I've searched the forum but possibly am not using the right terms. Here's the situation.....I have "int runSize = " in my program and the sketch is written so that the program cycles the number of times I set runSize equal to then stops. It works fine but I currently have to reupload a new sketch with the number I want in order to change it. Once I'm done testing the controller will not have a computer hooked up and even if it did I would not want operators editing the program. What options, if any, do I have for some sort of external input of the number into the sketch? Thanks.
You could use two buttons. One to increase the number, and the other that would decrease that number.
I used an IR remote to do something similar.
Just to add a little more info I'd be looking at inputting numbers in the 1,000 to 6,000 range. That would be a lot of button pushes! lol Intrigued by the ir remote. Was wondering about some sort of keypad on my control console that could interface with the program.
I assigned a button to step 50 another to step 10 and one to step one.
You can define a duration of the button press. Hold down longer than 3 seconds, add by 100, longer than 1 second, add 10, less than 1 second add 1. Got the idea?
You are committing the oh-so-frequent mistake called the "XY problem".
You need to first explain what it is that you need to control, not how to muck about in a program, which is the easy bit.
What is the purpose of the operation that you need up to 6000 of? Once we know that, we will know how you really need to define it.
In addition to what @Paul_B said
- how often do you need to change the variable?
- must the new value be remembered even if the Arduino is switched off?
Would you be interested in the option to update the number from a phone or a PC using Bluetooth - that is not difficult.
hold down the button, if reached 10,20,30,.... add 10 if reached 100,200, etc add 100 etc. however you will need a display. another way is a potmeter. or an encoder, or .....
My apologies for possibly not explaining enough. I was trying to keep the post on point. The concept of the project is described here:
PaulB and Robin you both helped with my earliest issues. Now I have a functioning program and prototype and when it is turned on it will continuously cycle the air cylinders in the appropriate sequence and at the appropriate times. I have also added a cycle count to the code which counts to a serial monitor. I intend to use an LCD screen with serial interface to display the count. Once I figured out how to make it count cycles I added code where I can set a limit to the number of cycles it runs before shutting down. For the most part this would not be used because we would want the welder to produce parts all day as long as someone is there to load the hopper with raw parts. There may however be some instances where we only want to run a certain number of parts, say arbitrarily 2,500. I can just have an operator watch the counter and stop when we reach 2,500 but since I already have code that will count and stop at a set point I thought it would be nice (yes, I'm into the "bells & whistles" phase) to be able to input that number via buttons, switches, a keypad, etc on the control console. So I'm looking for a simple way to input a number into the "int runSize = " line of my sketch, preferably using something that is part of the control console rather than an external device such as a computer or phone.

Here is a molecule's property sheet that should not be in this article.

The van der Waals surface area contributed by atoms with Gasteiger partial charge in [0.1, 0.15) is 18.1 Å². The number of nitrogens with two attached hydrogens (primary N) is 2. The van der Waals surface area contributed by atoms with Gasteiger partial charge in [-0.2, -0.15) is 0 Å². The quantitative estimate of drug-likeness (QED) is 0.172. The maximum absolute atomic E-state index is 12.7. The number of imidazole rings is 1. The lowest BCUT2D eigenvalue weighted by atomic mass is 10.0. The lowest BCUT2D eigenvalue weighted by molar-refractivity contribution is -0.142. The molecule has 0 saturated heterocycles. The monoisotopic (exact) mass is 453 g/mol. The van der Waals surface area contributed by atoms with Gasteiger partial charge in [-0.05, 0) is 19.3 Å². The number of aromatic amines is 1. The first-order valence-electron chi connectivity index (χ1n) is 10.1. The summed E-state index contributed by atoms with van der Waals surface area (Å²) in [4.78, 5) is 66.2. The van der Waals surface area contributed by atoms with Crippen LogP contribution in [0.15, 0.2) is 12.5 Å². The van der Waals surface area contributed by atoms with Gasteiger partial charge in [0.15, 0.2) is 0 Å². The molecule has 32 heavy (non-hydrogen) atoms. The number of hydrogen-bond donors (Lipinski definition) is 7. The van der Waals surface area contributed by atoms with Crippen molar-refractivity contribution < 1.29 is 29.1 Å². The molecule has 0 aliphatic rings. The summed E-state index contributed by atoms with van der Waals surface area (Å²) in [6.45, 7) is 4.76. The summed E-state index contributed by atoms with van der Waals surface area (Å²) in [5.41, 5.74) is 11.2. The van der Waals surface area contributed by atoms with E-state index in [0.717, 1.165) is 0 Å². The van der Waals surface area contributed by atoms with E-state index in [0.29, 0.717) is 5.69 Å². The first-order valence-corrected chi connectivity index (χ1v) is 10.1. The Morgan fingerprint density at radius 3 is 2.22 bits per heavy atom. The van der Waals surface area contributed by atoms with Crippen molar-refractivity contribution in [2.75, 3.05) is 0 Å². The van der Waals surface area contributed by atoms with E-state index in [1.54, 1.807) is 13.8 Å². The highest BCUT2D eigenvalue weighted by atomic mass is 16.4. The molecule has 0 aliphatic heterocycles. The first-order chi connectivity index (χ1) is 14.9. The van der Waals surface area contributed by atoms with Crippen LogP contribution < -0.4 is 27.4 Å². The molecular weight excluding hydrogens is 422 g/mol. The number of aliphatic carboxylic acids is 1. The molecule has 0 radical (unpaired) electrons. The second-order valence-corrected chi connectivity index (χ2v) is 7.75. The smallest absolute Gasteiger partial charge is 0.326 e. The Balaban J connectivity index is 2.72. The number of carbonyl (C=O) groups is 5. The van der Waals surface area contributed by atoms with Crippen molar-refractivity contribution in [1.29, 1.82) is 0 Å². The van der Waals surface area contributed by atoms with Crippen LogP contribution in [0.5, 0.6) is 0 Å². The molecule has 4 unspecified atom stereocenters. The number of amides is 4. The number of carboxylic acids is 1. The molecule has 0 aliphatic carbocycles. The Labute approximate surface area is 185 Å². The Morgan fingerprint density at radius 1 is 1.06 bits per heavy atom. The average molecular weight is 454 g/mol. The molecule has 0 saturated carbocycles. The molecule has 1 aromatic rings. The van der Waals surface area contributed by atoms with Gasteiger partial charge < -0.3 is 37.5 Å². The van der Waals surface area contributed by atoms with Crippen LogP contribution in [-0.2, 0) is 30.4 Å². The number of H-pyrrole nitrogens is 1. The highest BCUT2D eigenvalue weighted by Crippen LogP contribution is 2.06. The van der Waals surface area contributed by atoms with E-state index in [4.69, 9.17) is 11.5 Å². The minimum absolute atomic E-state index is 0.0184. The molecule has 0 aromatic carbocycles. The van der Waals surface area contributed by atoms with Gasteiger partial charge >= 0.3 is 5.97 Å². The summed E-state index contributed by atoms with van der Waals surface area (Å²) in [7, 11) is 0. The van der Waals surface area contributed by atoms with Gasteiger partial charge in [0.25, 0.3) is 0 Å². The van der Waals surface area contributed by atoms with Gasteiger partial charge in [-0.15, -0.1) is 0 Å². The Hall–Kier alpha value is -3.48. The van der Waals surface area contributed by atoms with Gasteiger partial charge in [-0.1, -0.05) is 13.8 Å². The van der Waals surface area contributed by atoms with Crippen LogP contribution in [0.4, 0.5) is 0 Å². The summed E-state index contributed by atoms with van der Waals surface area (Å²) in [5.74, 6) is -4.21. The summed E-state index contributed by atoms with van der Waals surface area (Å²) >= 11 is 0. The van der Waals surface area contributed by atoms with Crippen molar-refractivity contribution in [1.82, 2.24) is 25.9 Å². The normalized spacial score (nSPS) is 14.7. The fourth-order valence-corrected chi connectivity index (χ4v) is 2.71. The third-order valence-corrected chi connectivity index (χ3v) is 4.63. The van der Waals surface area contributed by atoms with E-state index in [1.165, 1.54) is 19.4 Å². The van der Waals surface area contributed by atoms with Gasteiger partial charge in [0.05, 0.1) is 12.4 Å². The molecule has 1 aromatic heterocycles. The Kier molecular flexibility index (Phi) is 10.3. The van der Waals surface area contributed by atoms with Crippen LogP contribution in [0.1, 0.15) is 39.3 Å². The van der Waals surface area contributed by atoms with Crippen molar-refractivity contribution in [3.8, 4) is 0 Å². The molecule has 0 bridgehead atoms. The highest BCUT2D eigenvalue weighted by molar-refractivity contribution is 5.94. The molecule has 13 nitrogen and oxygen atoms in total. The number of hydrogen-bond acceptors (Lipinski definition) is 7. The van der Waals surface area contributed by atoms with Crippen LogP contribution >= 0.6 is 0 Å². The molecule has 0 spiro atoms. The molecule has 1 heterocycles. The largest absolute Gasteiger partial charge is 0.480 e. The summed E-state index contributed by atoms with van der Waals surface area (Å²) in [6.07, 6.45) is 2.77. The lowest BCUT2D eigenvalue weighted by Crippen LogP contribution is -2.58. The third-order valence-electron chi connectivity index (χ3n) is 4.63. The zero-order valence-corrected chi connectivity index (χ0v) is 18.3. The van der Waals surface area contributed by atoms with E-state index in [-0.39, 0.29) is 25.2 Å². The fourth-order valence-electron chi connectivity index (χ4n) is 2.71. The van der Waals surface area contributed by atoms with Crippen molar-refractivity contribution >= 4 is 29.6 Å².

If your control console displays how many are left, then you could use any of the mentioned inputs to adjust that number. Does "how many are left" show on your control console display ?
Not currently. As a matter of fact I don’t actually have the display yet, I’m waiting for it to be shipped and then will have to learn how to integrate it. What I currently have uses a cycleCount and runSize with the following relative codes: